There's not a lot of big power in the Phillies' bullpen and Pivetta could be a find down there if he can stay poised, command his fastball, execute a breaking ball and most of all accept the role and the possibility that he might be pretty good at it.
"I think for anyone, if you're fighting for a rotation spot and you were moved to the bullpen, I think at the beginning there's going to be disappointment," Girardi said. "But Nick told us, and he reiterated, he's going to do whatever it takes to win and help us, and that's the most important thing." [nbcsports.com]
We mentioned above the expanded playoffs in baseball this season, and Matt Breen of the Inquirer believes the Phillies could be one of the teams benefit from that and sneak in.
The Phillies have not made the postseason since 2011 and it would have been a difficult task to reach the playoffs in the original format after playing a schedule exclusively against the National League East and American League East. Before Thursday’s agreement, three division champions and two wild-card teams qualified for the playoffs.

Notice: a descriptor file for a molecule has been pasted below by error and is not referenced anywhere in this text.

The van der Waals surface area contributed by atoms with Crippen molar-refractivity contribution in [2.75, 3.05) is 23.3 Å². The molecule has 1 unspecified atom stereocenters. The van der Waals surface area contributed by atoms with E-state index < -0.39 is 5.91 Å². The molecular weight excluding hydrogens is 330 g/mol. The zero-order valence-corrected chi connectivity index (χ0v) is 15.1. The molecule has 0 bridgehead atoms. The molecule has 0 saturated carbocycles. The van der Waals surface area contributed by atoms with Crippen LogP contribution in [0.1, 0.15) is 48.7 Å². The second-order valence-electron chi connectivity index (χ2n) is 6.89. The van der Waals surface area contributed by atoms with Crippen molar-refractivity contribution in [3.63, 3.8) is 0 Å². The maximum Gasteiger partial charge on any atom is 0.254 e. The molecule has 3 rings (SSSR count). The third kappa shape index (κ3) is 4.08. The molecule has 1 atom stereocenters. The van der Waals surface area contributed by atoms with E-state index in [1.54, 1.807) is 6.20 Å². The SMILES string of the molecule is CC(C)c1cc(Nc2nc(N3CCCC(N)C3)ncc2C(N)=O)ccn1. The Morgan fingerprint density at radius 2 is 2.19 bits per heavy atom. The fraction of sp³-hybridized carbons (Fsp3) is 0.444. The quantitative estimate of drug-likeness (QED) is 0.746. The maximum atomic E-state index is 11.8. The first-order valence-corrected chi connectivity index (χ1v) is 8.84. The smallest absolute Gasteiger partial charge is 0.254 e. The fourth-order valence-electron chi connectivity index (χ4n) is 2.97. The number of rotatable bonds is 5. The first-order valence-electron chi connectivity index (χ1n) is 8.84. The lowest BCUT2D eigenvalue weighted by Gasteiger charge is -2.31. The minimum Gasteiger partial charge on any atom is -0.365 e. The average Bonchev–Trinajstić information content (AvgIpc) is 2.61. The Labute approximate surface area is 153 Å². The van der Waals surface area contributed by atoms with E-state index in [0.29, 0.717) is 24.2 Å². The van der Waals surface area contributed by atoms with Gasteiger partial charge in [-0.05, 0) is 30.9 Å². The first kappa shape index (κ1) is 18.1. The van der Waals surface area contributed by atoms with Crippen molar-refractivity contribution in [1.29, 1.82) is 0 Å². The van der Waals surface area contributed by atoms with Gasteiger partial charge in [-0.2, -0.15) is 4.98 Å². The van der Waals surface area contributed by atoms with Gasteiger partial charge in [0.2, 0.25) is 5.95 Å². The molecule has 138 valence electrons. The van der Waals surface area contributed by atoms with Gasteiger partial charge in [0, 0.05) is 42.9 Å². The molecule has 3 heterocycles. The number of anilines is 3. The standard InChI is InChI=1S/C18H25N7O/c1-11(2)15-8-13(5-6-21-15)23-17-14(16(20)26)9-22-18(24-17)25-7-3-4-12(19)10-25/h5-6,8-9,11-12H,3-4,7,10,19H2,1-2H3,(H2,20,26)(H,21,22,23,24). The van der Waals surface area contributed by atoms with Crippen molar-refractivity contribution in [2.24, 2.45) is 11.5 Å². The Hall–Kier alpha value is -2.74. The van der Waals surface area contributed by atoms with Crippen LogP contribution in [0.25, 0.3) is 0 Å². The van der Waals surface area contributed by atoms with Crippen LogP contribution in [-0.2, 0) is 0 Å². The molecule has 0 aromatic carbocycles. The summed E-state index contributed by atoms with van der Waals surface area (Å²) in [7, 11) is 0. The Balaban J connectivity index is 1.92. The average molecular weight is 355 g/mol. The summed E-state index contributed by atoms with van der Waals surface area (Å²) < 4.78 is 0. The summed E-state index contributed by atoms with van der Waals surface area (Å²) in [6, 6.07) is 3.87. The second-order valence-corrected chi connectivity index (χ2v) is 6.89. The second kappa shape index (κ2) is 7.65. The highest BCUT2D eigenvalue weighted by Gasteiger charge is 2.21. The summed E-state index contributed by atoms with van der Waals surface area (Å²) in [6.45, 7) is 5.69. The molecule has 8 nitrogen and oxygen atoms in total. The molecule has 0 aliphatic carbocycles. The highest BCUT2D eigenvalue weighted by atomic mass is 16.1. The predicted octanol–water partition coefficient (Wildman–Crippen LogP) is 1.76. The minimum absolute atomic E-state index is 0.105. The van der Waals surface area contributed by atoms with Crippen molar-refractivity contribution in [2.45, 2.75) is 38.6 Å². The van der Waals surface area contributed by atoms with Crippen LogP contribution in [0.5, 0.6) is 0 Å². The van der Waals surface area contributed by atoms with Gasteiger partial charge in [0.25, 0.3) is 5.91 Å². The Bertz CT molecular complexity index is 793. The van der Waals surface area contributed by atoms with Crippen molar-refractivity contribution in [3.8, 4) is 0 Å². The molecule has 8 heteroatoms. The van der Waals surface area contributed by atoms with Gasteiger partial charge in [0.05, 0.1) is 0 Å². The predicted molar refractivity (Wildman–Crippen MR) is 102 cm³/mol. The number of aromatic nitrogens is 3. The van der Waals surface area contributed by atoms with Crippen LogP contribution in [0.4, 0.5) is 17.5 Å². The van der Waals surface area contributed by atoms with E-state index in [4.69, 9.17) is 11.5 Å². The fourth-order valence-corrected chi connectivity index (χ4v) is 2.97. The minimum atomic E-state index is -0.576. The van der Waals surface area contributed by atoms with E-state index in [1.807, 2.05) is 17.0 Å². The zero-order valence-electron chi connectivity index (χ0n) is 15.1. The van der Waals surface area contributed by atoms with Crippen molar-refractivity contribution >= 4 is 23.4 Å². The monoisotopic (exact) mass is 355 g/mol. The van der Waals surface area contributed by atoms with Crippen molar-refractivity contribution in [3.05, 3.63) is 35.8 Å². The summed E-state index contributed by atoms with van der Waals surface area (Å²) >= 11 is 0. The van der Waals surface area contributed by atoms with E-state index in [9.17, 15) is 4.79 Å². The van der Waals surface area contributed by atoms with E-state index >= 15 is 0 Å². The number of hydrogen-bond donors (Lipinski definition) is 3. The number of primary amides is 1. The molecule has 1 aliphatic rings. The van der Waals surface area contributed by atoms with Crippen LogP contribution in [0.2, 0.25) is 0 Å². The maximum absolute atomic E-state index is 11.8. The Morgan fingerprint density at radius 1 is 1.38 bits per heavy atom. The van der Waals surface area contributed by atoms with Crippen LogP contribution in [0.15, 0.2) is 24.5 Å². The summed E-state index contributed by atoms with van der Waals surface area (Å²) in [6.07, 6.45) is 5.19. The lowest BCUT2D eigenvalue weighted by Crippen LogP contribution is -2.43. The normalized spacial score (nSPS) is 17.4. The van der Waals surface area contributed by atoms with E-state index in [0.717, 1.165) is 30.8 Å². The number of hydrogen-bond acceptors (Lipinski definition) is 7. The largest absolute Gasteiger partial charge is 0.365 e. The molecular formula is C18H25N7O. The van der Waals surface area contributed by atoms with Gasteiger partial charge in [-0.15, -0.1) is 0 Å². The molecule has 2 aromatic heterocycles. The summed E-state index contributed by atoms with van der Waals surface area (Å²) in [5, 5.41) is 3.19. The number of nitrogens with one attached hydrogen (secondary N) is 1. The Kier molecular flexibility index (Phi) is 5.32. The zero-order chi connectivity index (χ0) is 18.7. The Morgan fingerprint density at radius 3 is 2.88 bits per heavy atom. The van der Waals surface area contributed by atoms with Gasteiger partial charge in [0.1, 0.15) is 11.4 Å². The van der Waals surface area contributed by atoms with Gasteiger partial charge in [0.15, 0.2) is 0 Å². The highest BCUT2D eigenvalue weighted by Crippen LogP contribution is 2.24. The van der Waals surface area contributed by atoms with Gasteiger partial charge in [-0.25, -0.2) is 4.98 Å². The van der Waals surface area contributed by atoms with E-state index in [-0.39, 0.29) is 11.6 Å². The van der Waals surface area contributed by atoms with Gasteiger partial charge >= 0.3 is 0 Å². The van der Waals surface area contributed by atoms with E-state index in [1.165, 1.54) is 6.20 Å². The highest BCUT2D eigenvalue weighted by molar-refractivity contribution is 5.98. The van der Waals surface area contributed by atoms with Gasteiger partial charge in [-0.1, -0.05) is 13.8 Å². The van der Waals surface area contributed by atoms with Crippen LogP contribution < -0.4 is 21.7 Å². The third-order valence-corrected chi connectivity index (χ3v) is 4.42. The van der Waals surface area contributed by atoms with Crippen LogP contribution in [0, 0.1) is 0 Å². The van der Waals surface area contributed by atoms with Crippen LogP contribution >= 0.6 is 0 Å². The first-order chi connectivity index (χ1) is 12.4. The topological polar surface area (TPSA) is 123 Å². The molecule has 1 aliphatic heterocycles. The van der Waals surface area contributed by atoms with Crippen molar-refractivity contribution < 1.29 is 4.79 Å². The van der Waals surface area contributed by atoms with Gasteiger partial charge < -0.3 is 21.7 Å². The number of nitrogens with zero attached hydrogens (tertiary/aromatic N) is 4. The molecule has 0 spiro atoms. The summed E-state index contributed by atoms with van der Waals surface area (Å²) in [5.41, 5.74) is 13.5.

FanGraphs projects the Phillies to finish 31-29 this season, which is the fourth-best record in the division and tied for the eight-best in the National League. The Phillies, at least according to projections, begin the season as a borderline playoff team. Reaching October, even with added spots, will not be a breeze. But the Phillies’ chances are now certainly better.
“I also personally think it’s great for baseball,” Girardi said. “At a time when we’ve all been starving for live sports, I think you’ll keep more communities, more cities and states, involved in the excitement of baseball because your team has a chance to be in the playoffs, and once you get to that spot, everything goes. I think it’s great for baseball.” [inquirer.com]